I was out for a week when my friend, next-door neighbor and former Senate colleague, Miriam Defensor Santiago, died in her sleep at 71 on Thursday. I barely made it to her funeral mass at the Cathedral of the Immaculate Conception in Cubao yesterday. Friends and admirers all spoke of her brilliance, her wit, her courage, her ability to make people laugh at their own folly. Even my own young daughter said as much in a moving piece on Miriam in the Philippine Star on Saturday.
In the Senate, which turns 100 years this week, she aspired to raise the level of intellection among her peers. This is too much for any one man to do, but for as long as Miriam was there, mediocrity had to contend with her intellectual probity. Even when she stood alone on an issue, she behaved as though she was speaking always for the majority. She knew that truth, reason, justice and the law will always win at the end of the day.
Like the mythical Sisyphus, who carried a heavy stone to the top of the hill only to see it roll down again, she rose to every challenge, every adversity. And like Sisyphus, as the existentialist Camus saw it, she must have died happy.
If there was one quality, though, that dominated all of Miriam’s other qualities, it was her irresistible humanity. She was proud and happy to be human, to submit her restless mind to God, with whom she dialogued like Job, without having gone through the trials of Job. Her search for new ways of understanding the transcendental truths never ceased; despite her awesome workload in the Senate, she managed to find time to enrol in a local theological college.
One day, she came to the plenary hall, where we sat next to each other, carrying a couple of large books, which she put on her desk. One was by Hans Kung, the other by Karl Rahner, two theologians whom Pope Emeritus Benedict XVI refers to with obvious affection, but whose orthodoxy had lost the fervor of their younger years.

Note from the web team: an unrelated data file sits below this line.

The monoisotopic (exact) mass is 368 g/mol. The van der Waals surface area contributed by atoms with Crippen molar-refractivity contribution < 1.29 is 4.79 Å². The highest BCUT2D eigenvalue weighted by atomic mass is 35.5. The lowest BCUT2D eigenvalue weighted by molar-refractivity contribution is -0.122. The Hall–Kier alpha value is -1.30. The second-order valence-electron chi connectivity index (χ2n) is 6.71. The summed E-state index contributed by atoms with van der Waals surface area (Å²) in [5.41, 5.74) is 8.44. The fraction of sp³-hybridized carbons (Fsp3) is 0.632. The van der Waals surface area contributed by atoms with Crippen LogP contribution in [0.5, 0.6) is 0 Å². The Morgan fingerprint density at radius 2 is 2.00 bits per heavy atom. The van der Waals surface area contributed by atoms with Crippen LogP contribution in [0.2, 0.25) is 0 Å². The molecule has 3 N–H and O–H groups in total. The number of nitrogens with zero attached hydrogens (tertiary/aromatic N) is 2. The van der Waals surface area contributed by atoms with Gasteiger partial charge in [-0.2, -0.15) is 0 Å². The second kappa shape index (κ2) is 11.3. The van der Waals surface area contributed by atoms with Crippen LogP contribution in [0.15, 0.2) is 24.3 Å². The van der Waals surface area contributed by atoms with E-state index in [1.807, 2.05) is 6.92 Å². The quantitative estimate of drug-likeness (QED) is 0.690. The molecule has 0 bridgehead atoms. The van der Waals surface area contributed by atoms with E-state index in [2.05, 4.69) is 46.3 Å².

“These are my books in progressive theology,” she said. Our friendship was strong enough to withstand a playful repartee. I said, “Miriam, from the little that I know about theology, there is good theology, and there is bad theology. This is the first time I am hearing about progressive theology.” She took my banter in good humor, and proceeded to share with me some theological puzzlers you read in Peter Kreeft.
Together, Miriam and I ran in the presidential elections of 1998. Having nearly become Pesident in 1992, she decided to run again, with myself as her running mate. We did not have a political machinery, nor did we have any money, nor any palpable prospect of overcoming Joseph Ejercito Estrada’s awesome popularity. But we thought we had to run if only to inject some seriousness into the debate, which seemed to focus on the night creature habits of the most popular presidential candidate.
Miriam delivered the best lines on the trail, and was enthusiastically applauded wherever she spoke. But such was Estrada’s appeal to the masses that he took the nation by storm, for all his known frailties. Despite our reservations, more than 10 million voters decided to install the self-confessed womanizer as President. Miriam and I had the chance of leading the opposition and exposing the folly and incompetence of the new President daily. But we decided the country would suffer if Estrada did not get competent help, so we decided to help him instead.
Miriam became such a good friend to Estrada that after she adopted two young girls from Iloilo City, she had them baptized at the church outside Malacanang, with Erap and myself as the godparents. She remained true to that friendship, but never at the cost of the truth, reason, justice and the law which remained her dominant values to the very end.
This wasn’t the time to lose anyone built to her specifications. But the moving finger writes, and at this time of sorrow, we can only console ourselves with Victor Hugo’s words on Voltaire’s centennary: “since night issues from the tombs, let light come from the tombs.”
We are not alone in our grief. On Friday, the world lost one of its wisest and most enduring statesmen, Shimon Peres, Nobel Prize laureate and former President of Israel. He was many things to many people, but he was a great friend and admirer of Filipinos. I met Peres in his office in October 2012, while traveling with then Vice President Jejomar C. Binay. He spoke proudly of “knowledge” as Israel’s primary world export, and of Filipinos as the first foreign nationals with whom Israel was happy to share its advances in agricultural technology—and the only foreign nationals to whom Israel was willing to entrust its caregiving services. Only Filipinos are allowed to be caregivers in Israel, he said.
I asked Peres whether, in light of current developments, he felt no need to amend a statement he had made some years ago that “the hunting season was over.” His eyes sparkled and his face brightened, apparently surprised that an obscure individual from the other end of the globe had noted his quote. He gave a calm and wise response, which (if memory serves) said the fight for peace and justice never ceases.